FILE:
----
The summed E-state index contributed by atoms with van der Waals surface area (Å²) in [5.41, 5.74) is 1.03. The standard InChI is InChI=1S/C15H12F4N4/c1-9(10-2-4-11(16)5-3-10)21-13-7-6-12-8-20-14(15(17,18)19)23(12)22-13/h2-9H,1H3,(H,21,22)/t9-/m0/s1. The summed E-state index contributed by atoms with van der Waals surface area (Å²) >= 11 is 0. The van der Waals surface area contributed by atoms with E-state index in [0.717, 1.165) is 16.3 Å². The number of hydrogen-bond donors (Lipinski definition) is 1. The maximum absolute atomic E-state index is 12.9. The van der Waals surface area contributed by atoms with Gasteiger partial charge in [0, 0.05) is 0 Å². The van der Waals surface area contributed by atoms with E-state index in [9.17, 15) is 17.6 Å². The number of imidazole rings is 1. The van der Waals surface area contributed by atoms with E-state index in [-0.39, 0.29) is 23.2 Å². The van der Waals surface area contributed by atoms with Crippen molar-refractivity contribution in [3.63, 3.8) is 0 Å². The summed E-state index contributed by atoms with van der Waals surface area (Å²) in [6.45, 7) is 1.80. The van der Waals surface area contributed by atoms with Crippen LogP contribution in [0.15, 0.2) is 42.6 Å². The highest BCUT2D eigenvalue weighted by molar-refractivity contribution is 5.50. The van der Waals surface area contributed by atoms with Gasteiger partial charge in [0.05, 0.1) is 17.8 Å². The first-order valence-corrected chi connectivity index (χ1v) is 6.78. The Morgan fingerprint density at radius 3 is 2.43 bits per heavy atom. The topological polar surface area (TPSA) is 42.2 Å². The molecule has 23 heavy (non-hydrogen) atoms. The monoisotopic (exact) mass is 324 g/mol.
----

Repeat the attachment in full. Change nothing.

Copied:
The summed E-state index contributed by atoms with van der Waals surface area (Å²) in [5.41, 5.74) is 1.03. The standard InChI is InChI=1S/C15H12F4N4/c1-9(10-2-4-11(16)5-3-10)21-13-7-6-12-8-20-14(15(17,18)19)23(12)22-13/h2-9H,1H3,(H,21,22)/t9-/m0/s1. The summed E-state index contributed by atoms with van der Waals surface area (Å²) >= 11 is 0. The van der Waals surface area contributed by atoms with E-state index in [0.717, 1.165) is 16.3 Å². The number of hydrogen-bond donors (Lipinski definition) is 1. The maximum absolute atomic E-state index is 12.9. The van der Waals surface area contributed by atoms with Gasteiger partial charge in [0, 0.05) is 0 Å². The van der Waals surface area contributed by atoms with E-state index in [9.17, 15) is 17.6 Å². The number of imidazole rings is 1. The van der Waals surface area contributed by atoms with E-state index in [-0.39, 0.29) is 23.2 Å². The van der Waals surface area contributed by atoms with Crippen molar-refractivity contribution in [3.63, 3.8) is 0 Å². The summed E-state index contributed by atoms with van der Waals surface area (Å²) in [6.45, 7) is 1.80. The van der Waals surface area contributed by atoms with Crippen LogP contribution in [0.15, 0.2) is 42.6 Å². The highest BCUT2D eigenvalue weighted by molar-refractivity contribution is 5.50. The van der Waals surface area contributed by atoms with Gasteiger partial charge in [0.05, 0.1) is 17.8 Å². The first-order valence-corrected chi connectivity index (χ1v) is 6.78. The Morgan fingerprint density at radius 3 is 2.43 bits per heavy atom. The topological polar surface area (TPSA) is 42.2 Å². The molecule has 23 heavy (non-hydrogen) atoms. The monoisotopic (exact) mass is 324 g/mol.